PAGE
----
Attempting to counter the prevailing image of J. Edgar Hoover as a repressed, hypocritical bully, this oddity of a film succeeds only in portraying him as a humorless, well-meaning bully (unless you find the “quip” that “I’m not Elvis” humorous). But with material so one-sided and pat that it never convinces or comes alive, Ernest Borgnine is hamstrung as the notorious FBI director. Pic intercuts his one-man performance (filmed in 1997) with a talking-head interview with one of J. Edgar’s colleagues and champions, working mightily to resuscitate the controversial figure’s reputation. After its four-wall Oscar-qualifying run in L.A., “Hoover” is unlikely to gather any theatrical intelligence.
Barrel-chested and round-faced, Borgnine has the right look to play the law-and-order icon. It’s a shame the script leaves him nothing to work with beyond political pronouncements and refutations of the numerous accusations Hoover faced during his 48-year tenure, as well as the more personal attacks that surfaced after his death. On a dark, somewhat stylized set — desk, filing cabinets, freestanding Ionic columns, faded Stars and Stripes — helmer Rick Pamplin moves around his actor and the camera, effectively varying the visuals without getting fussy. The sense of claustrophobia is unshakable nonetheless.
Only in the final moments does the thesp break through the stodgy text to create the glimmer of a human soul — suggesting the vulnerabilities and layers the accomplished Borgnine might have conveyed given richer material. Mainly he rants: against John Dillinger, Communists, fascists, the Ku Klux Klan, hippies and the “tabloid mentality,” which, in the script’s most compelling assertion, he says diminishes the value of citizenship in a democracy. But without any give-and-take such ideas have little depth or subtlety in the script by Robert W. Fisher and the helmer, leaving the general impression of a mind-numbing civics lesson-cum-pummeling.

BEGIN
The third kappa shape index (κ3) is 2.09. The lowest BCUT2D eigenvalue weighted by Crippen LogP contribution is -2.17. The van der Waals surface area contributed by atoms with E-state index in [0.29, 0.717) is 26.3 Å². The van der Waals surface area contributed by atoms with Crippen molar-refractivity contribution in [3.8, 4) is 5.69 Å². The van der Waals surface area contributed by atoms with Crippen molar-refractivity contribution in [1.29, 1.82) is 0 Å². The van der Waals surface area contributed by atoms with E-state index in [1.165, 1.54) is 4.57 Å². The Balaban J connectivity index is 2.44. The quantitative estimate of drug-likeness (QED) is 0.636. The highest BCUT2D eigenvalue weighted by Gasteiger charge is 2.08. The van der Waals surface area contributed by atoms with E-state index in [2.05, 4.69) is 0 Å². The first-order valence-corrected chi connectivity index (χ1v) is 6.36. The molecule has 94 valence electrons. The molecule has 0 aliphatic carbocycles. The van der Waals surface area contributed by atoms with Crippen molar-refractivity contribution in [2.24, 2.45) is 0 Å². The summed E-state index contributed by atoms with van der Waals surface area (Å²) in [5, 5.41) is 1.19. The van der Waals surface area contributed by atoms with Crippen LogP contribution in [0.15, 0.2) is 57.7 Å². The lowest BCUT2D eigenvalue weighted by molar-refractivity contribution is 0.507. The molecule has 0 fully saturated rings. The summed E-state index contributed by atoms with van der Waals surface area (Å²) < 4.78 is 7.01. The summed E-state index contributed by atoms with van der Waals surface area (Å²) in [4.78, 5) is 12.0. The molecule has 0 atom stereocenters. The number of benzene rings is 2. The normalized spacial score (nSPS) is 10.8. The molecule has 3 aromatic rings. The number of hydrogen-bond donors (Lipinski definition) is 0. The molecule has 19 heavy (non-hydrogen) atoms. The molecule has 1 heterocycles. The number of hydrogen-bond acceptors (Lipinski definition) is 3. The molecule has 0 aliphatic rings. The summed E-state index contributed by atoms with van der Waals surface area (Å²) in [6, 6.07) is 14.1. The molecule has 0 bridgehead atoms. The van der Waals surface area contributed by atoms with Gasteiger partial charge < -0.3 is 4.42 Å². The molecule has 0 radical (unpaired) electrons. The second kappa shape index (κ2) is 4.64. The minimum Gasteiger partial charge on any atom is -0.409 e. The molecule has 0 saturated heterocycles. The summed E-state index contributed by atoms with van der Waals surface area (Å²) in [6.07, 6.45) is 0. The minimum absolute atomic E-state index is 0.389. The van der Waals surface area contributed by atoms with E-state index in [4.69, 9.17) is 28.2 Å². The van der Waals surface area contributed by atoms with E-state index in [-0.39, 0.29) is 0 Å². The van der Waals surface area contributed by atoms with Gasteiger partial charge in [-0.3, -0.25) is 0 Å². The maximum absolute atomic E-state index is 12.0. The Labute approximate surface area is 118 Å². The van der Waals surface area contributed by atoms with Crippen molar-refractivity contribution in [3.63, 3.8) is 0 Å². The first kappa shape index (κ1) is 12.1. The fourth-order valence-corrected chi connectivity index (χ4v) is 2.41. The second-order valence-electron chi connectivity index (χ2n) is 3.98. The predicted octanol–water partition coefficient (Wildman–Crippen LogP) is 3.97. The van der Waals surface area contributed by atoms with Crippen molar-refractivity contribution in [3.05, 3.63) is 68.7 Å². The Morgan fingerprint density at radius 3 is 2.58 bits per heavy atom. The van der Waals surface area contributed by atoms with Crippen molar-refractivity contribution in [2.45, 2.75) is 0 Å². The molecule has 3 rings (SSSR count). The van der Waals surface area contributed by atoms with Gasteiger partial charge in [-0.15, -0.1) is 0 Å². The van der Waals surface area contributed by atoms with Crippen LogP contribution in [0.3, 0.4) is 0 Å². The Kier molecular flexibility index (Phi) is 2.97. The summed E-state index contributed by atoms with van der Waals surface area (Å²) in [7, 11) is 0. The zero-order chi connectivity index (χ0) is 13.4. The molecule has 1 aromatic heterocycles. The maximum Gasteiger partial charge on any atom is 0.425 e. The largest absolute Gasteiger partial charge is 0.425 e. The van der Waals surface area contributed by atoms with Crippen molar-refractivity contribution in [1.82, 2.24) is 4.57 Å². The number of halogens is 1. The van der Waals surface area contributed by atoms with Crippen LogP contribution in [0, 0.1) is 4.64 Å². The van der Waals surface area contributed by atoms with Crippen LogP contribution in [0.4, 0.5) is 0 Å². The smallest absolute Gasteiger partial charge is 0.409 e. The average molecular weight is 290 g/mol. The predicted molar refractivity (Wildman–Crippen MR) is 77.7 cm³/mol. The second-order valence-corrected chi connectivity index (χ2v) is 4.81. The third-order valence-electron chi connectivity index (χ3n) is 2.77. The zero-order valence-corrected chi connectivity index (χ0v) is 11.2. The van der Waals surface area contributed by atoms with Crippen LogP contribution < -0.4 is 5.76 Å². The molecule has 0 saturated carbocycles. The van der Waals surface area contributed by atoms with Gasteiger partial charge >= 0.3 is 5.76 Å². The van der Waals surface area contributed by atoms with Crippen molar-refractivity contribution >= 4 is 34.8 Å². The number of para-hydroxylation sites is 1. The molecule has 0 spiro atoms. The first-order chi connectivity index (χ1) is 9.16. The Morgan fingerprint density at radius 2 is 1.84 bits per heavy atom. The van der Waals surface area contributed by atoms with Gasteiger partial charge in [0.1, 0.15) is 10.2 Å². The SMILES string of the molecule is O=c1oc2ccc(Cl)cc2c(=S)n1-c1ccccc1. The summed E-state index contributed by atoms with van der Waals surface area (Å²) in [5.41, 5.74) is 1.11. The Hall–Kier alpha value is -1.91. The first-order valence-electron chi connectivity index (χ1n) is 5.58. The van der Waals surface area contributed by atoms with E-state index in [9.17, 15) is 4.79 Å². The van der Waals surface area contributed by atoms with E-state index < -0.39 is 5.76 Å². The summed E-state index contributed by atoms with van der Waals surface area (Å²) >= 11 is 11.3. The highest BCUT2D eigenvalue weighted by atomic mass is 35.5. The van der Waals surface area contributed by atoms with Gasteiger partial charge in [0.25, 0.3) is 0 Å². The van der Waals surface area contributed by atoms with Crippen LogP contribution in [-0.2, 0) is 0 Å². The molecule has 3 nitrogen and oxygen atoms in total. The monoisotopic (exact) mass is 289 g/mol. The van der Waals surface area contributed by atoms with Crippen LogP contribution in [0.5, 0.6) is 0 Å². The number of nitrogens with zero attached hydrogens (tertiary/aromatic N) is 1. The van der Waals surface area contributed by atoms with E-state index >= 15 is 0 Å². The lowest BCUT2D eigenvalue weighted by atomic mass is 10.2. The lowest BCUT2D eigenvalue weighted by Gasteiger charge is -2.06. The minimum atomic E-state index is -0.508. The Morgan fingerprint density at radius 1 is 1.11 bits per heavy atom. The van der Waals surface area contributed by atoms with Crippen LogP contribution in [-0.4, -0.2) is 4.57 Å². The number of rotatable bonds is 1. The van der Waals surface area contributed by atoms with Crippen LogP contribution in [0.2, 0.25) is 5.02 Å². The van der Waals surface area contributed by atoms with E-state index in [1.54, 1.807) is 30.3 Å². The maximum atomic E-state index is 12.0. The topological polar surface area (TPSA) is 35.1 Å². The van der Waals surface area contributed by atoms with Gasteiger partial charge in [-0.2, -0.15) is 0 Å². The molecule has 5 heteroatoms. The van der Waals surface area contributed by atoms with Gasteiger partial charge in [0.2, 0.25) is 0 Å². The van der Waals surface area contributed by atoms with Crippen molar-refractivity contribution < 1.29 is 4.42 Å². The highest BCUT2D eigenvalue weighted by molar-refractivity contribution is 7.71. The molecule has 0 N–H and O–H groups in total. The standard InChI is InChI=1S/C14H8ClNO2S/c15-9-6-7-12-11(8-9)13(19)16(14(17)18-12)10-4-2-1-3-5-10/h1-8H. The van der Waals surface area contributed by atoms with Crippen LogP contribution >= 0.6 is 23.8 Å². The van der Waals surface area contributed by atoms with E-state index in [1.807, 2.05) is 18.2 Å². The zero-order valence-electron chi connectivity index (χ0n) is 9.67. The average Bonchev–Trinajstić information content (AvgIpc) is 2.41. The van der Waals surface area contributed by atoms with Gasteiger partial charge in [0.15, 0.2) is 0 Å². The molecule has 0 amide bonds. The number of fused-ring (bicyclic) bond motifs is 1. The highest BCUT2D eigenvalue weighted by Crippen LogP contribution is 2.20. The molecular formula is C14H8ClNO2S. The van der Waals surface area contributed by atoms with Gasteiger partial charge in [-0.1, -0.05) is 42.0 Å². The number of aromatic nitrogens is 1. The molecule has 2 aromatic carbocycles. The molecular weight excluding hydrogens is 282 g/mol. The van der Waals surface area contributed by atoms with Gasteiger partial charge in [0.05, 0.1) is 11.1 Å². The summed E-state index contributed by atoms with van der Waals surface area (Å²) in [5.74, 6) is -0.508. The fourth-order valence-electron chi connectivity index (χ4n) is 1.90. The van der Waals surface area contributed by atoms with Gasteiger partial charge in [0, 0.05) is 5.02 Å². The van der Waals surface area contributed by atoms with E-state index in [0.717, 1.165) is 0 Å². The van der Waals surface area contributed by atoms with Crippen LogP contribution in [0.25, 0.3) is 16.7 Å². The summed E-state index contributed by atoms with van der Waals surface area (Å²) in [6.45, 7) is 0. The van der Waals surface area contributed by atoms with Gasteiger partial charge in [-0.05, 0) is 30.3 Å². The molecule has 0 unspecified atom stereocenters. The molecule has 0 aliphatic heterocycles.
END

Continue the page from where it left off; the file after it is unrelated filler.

Pic contends that, from the time the 29-year-old Hoover took the reins of the nation’s intelligence agency in 1924, he selflessly devoted himself to fighting crime, and, despite attempts by presidents of all persuasions to use the FBI for political purposes, he remained above the fray — indeed, that what the world needs now is another J. Edgar Hoover.
In addition to arguing that he wasn’t a homosexual or a transvestite, that he kept no “secret” files, never blackmailed anyone and conducted illegal wiretaps only at the written request of the president and attorney general, Borgnine’s Hoover must bellow such lackluster observations as “Adolf Hitler was a madman” and “After the Kennedy assassination, America was never the same.” In two awkward scenes, Borgnine is forced to “re-enact” Hoover’s side of phone conversations about momentous events. Dramatic dynamite this is not.
In striking contrast are the interview segs with Cartha D. “Deke” Deloach, former deputy director of the FBI, who worked with Hoover for 17 years and penned a book lauding his achievements. Deloach’s passion comes through loud and clear, making the “dramatic” passages all the drearier in comparison. Rick Silanskas’ score lends some texture and momentum to Hoover’s screed, but to little overall effect.
End titles excerpt a 1998 New York Times retraction relating to the allegation that Hoover was a cross-dresser, which apparently was based on a single, questionable “eye witness” report. At best, the potentially provocative arguments here indicate that Hoover’s career would make a fascinating subject for documentary exploration.